Indeed people have also made it a habit to sign a prenuptial agreement. This agreement is designed as a means of not losing one’s possessions to the other party in case they decide to divorce one day. This is a measure taken based on the possibility that that love, compassion and friendship would ultimately come to an end. It is not a practice that stems from the concern felt for someone, to whom one addresses as “My love” and intends to spend an entire lifetime together.
This is essentially a security measure taken to guarantee one’s own life and to eliminate the risk of being cheated one day. However, this is also meaningful in showing the dimensions of spiritual damage that insecurity inflicts on people.
It is not only possessions that cause trouble for people. As he grows older, he thinks that he also needs to protect his body. People are totally oblivious about what is happening in their bodies. Pondering over it also distresses them. As they think they can contract cancer any moment or become disabled, they feel even more distressed. Upon this, they purchase health insurance, thinking they can never be entirely sure that they would not become sick. They feel obliged to save some money for such unexpected health problems. This also causes a lifetime of worry. The money spent on health becomes an even greater annoyance than the fear of illness or death.
In brief, people can never find peace in their souls because of the persistent sense of insecurity that haunts them. They often find the solution in other methods. They think that once they secure their possessions, they will find peace. Alternatively, once they don’t have any health problems, they will be happy. The fact is, the key to peace and bliss is putting one’s trust in God. Once a person understands that everything is under God’s control, that not even a leaf falls without God’s leave, and that God has the might to create anything by His order “Be”, he feels a sense of relief in his heart.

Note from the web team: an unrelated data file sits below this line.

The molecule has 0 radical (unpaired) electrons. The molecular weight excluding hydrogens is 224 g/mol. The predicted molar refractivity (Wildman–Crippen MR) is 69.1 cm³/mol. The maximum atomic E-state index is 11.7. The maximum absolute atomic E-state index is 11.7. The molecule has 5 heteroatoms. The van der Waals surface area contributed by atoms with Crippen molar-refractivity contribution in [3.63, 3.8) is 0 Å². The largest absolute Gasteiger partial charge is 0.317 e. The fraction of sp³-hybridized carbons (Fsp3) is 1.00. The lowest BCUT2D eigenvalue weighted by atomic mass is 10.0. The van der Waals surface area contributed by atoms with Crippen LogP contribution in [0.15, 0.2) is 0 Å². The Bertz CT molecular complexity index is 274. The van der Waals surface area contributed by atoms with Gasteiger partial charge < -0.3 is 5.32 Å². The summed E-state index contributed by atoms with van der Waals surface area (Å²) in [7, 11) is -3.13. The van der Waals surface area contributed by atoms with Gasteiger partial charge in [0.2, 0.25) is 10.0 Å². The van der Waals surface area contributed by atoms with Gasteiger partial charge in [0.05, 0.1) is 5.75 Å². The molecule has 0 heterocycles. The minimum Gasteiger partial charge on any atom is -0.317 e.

It is God Who creates all incidents, whether favorable or not, with all their details to test us in this world; whether we can see the goodness in them or not, goodness and auspiciousness is concealed in each seemingly bad thing. Our actual guardian and protector is God. It is not an insurance company, a watchdog in the garden or cameras that will protect our house. God protects our houses, but He makes those measures instrumental for it. It is not an insurance company or physicians who will heal us when we get sick. It is God Who will keep us healthy or cure us when we get sick. It is an act of worship and obligatory upon us to take measures, but after taking all the necessary measures, we put our trust in God. After all the measures we take, if that adversity still persists, then we forbear, realizing that God puts us to the test with it. If God wills goodness for us in destiny, no one can ever hinder it. If He wills hardship, there is again no one who can prevent it. Whatever God wills in destiny, it will assuredly happen despite all the possible measures that could be taken.